By Meredith Kimple
Many older people find it difficult to get an adequate amount of sleep at night. In a previous post, we explored some of the reasons for this change; an older person’s circadian rhythm (sleep-wake cycle) may be disrupted, they may wake frequently to urinate, or they may not receive enough exposure to sunlight during the day. While elderly insomnia is certainly not an uncommon occurrence, we should never dismiss this condition as “normal” or “inevitable.” Sleep impacts our overall health, and there are steps we can and should take to ensure our older loved ones are getting enough rest during the night.
But what about our older loved ones who live with Alzheimer’s disease?
Alzheimer’s can have a significant impact on a person’s ability to sleep well, due in part to a condition known as “sundowning.” Sundowning often occurs in the late afternoon and early evening, when the sun begins to set; when sundowning, a person with middle or moderately advanced stage Alzheimer’s tends to become more restless, agitated, aggressive, and confused. They may experience intense mood swings, pace aimlessly around the house, accuse family members and friends of being “imposters,” or convey a general sense of suspicion towards their surroundings.
Caring for a loved one who is exhibiting sundowning behaviors can prove challenging in and of itself, but when their agitated state prevents them from sleeping at night, it can take a considerable toll on our own health and peace of mind as their caregivers. Not only does sundowning exacerbate restlessness and disturb a person’s sleep-wake cycles, but sleep troubles can also, in turn, lead to and worsen sundowning behaviors. You might say that, to an extent, sleep issues and sundowning are two interconnected problems; though it goes without saying that there is no all-in-one solution to these complications, there is the possibility that in minimizing our loved ones’ discomfort and helping them sleep better, we might at least improve their quality of life.
The following are just a few ways we can combat sundowning restlessness and other factors that inhibit sleep.
- Create a Schedule
Frequently, sundowning is a reaction to new or unexpected stimuli, like unfamiliar places, activities, or things. For our older loved ones who have Alzheimer’s disease, there is a great deal of comfort in what is familiar; making a schedule and helping them stick to it will establish a sense of order and routine in their ever-changing lives. Having a set time for sleeping and rising may help them grow accustomed to sleeping at night and gradually recalibrate their shifted sleep cycles.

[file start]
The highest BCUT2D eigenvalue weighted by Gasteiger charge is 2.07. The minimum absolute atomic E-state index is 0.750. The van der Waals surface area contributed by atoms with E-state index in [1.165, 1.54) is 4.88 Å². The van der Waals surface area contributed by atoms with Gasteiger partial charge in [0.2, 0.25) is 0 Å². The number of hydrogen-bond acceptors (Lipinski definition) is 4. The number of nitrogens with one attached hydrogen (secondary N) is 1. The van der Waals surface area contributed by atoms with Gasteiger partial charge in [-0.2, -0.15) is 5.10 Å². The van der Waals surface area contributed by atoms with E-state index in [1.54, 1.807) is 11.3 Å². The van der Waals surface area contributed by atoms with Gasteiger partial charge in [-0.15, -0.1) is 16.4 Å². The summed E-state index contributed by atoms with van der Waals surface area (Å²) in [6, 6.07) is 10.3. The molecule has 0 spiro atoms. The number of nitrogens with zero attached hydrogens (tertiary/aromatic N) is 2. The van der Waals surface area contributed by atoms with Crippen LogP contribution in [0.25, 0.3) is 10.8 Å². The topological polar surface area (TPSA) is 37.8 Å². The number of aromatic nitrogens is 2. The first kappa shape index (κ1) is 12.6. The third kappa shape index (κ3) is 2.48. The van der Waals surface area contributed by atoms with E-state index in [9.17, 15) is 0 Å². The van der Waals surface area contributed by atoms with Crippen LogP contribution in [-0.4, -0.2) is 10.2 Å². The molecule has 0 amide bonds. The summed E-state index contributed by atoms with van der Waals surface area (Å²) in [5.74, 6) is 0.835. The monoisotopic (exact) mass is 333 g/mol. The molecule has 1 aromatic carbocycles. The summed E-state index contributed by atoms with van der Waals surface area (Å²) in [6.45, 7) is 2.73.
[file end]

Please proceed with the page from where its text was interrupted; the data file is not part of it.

- Shorter Naps
Many people with Alzheimer’s will sleep for a considerable portion of their daytime hours, in the form of long, unplanned naps. While naps are not bad, they can interfere with our loved ones’ sleep cycles; the more they sleep during the day, the more trouble they may have sleeping at night. If they are tired from exercising or the physical strain of moving, they can still take naps, but these should be limited to about 30 minutes at most.
- Let There Be Light
Light is a very important component in our sleep cycles; the presence or absence of light signals to our biological clock that we should be awake during the day and asleep at night. Keeping the house light and bright from the moment they wake up and dimming the lights closer to their bed time can help to gradually adjust our loved ones’ circadian rhythm (their sleep-wake cycle). Light also helps when our loved ones are displaying sundowning behaviors; darkness and shadows can sometimes agitate, scare, or disorient them, so keeping the house bright in the early evening may somewhat alleviate their symptoms. At night, keep their bedroom partially lit, either with a dimmer, a lamp, or a few nightlights; this will keep them from panicking if they wake in the middle of the night and become disoriented in the darkness.
- Make Healthy Choices
As with many of the topics we discuss on this blog, exercise and a nutritious diet are a great place to start when we want to improve our older loved ones’ health. Light exercise, like a short walk down the street, dancing to music, or swimming early in the day can help keep them active and awake; because it will tire them out, they may find falling and staying asleep at night an easier task. Sugar, caffeine, alcohol, and large meals should be limited, particularly before our older loved ones go to bed, as they can lead to nighttime restlessness and agitation.
- A Comfortable Environment
Make sure your loved one’s sleeping environment is cool, quiet, and comfortable. If you keep the temperature too warm or too cold, they might find it difficult to fall asleep. If they like to fall asleep to the sounds from the television, quietly enter their room and turn it off before you go to bed; the bright lights and loud noises may make it difficult for them to stay asleep. Keep precious and sentimental items close by, and surround them with their favorite things to put them at ease.
These are simply a few suggestions, but the solution to your older loved one’s sleep difficulties and sundowning may not be so straightforward. Sometimes, restlessness and poor sleep at night are caused by other medical conditions, such as sleep apnea or a urinary tract infection. Do not hesitate to speak with your loved one’s doctor about their sleep troubles, because there may be something else going on for which an effective treatment option might be available.
While coping with the stress of caring for our loved ones who have Alzheimer’s, it may feel as though we as their caregivers are helpless. Not only in watching them struggle, exhausted, through day after day of disheartening losses, but in our own fatigue and anxiety as we try to give them the very best care. Helping our loved ones sleep will also help us sleep, and this will enable us to better provide them with the attention and love they need.